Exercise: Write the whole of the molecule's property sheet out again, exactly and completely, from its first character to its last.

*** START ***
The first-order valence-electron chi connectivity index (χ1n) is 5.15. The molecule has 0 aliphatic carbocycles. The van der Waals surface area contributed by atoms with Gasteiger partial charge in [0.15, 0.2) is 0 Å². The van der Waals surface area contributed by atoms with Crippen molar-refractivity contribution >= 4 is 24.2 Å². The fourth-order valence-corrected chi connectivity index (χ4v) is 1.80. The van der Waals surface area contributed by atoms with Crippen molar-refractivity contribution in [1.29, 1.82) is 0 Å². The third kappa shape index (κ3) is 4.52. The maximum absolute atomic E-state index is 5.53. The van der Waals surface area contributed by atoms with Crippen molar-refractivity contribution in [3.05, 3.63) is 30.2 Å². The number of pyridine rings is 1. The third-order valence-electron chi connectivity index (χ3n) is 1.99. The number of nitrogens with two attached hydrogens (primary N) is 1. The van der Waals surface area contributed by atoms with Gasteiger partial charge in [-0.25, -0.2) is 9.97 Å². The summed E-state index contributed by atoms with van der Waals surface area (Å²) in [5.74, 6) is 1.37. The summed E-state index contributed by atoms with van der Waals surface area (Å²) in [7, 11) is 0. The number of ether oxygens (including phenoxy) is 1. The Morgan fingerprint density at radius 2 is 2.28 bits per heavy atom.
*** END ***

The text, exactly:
The first-order valence-electron chi connectivity index (χ1n) is 5.15. The molecule has 0 aliphatic carbocycles. The van der Waals surface area contributed by atoms with Gasteiger partial charge in [0.15, 0.2) is 0 Å². The van der Waals surface area contributed by atoms with Crippen molar-refractivity contribution >= 4 is 24.2 Å². The fourth-order valence-corrected chi connectivity index (χ4v) is 1.80. The van der Waals surface area contributed by atoms with Crippen molar-refractivity contribution in [1.29, 1.82) is 0 Å². The third kappa shape index (κ3) is 4.52. The maximum absolute atomic E-state index is 5.53. The van der Waals surface area contributed by atoms with Crippen molar-refractivity contribution in [3.05, 3.63) is 30.2 Å². The number of pyridine rings is 1. The third-order valence-electron chi connectivity index (χ3n) is 1.99. The number of nitrogens with two attached hydrogens (primary N) is 1. The van der Waals surface area contributed by atoms with Gasteiger partial charge in [-0.25, -0.2) is 9.97 Å². The summed E-state index contributed by atoms with van der Waals surface area (Å²) in [5.74, 6) is 1.37. The summed E-state index contributed by atoms with van der Waals surface area (Å²) in [7, 11) is 0. The number of ether oxygens (including phenoxy) is 1. The Morgan fingerprint density at radius 2 is 2.28 bits per heavy atom.